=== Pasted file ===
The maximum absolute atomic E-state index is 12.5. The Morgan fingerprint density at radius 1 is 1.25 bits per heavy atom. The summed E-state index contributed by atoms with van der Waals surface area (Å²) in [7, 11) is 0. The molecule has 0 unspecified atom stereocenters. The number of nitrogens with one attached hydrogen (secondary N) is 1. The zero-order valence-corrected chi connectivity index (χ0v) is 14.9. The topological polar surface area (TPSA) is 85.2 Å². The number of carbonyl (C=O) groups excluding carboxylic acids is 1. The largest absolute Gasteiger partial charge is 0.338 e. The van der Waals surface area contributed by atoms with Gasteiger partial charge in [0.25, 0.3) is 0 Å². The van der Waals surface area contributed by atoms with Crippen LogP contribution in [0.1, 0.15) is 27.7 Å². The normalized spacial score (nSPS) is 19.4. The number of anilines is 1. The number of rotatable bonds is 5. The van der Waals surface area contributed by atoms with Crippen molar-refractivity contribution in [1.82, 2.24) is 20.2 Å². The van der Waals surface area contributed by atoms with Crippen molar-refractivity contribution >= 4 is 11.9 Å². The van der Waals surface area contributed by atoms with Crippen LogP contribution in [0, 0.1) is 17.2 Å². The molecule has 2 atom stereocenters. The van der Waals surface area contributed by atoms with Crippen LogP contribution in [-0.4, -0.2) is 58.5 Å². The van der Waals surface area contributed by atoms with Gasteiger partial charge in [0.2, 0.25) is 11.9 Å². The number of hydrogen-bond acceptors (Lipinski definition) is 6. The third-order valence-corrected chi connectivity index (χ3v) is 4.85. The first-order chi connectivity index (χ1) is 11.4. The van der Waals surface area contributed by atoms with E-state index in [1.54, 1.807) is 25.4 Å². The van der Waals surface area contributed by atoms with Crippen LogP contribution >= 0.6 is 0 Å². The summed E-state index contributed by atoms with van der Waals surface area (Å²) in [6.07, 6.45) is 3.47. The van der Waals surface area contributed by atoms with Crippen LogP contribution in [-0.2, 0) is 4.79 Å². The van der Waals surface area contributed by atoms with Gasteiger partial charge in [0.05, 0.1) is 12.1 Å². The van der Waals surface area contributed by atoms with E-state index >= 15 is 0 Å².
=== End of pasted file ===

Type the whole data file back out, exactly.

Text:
The maximum absolute atomic E-state index is 12.5. The Morgan fingerprint density at radius 1 is 1.25 bits per heavy atom. The summed E-state index contributed by atoms with van der Waals surface area (Å²) in [7, 11) is 0. The molecule has 0 unspecified atom stereocenters. The number of nitrogens with one attached hydrogen (secondary N) is 1. The zero-order valence-corrected chi connectivity index (χ0v) is 14.9. The topological polar surface area (TPSA) is 85.2 Å². The number of carbonyl (C=O) groups excluding carboxylic acids is 1. The largest absolute Gasteiger partial charge is 0.338 e. The van der Waals surface area contributed by atoms with Gasteiger partial charge in [0.25, 0.3) is 0 Å². The van der Waals surface area contributed by atoms with Crippen LogP contribution in [0.1, 0.15) is 27.7 Å². The normalized spacial score (nSPS) is 19.4. The number of anilines is 1. The number of rotatable bonds is 5. The van der Waals surface area contributed by atoms with Crippen molar-refractivity contribution in [1.82, 2.24) is 20.2 Å². The van der Waals surface area contributed by atoms with Crippen molar-refractivity contribution >= 4 is 11.9 Å². The van der Waals surface area contributed by atoms with Crippen LogP contribution in [0, 0.1) is 17.2 Å². The molecule has 2 atom stereocenters. The van der Waals surface area contributed by atoms with Crippen LogP contribution in [-0.4, -0.2) is 58.5 Å². The van der Waals surface area contributed by atoms with Gasteiger partial charge in [0.2, 0.25) is 11.9 Å². The number of hydrogen-bond acceptors (Lipinski definition) is 6. The third-order valence-corrected chi connectivity index (χ3v) is 4.85. The first-order chi connectivity index (χ1) is 11.4. The van der Waals surface area contributed by atoms with E-state index in [1.54, 1.807) is 25.4 Å². The van der Waals surface area contributed by atoms with Crippen LogP contribution >= 0.6 is 0 Å². The summed E-state index contributed by atoms with van der Waals surface area (Å²) in [6.07, 6.45) is 3.47. The van der Waals surface area contributed by atoms with Crippen LogP contribution in [-0.2, 0) is 4.79 Å². The van der Waals surface area contributed by atoms with Gasteiger partial charge in [0.05, 0.1) is 12.1 Å². The van der Waals surface area contributed by atoms with E-state index >= 15 is 0 Å².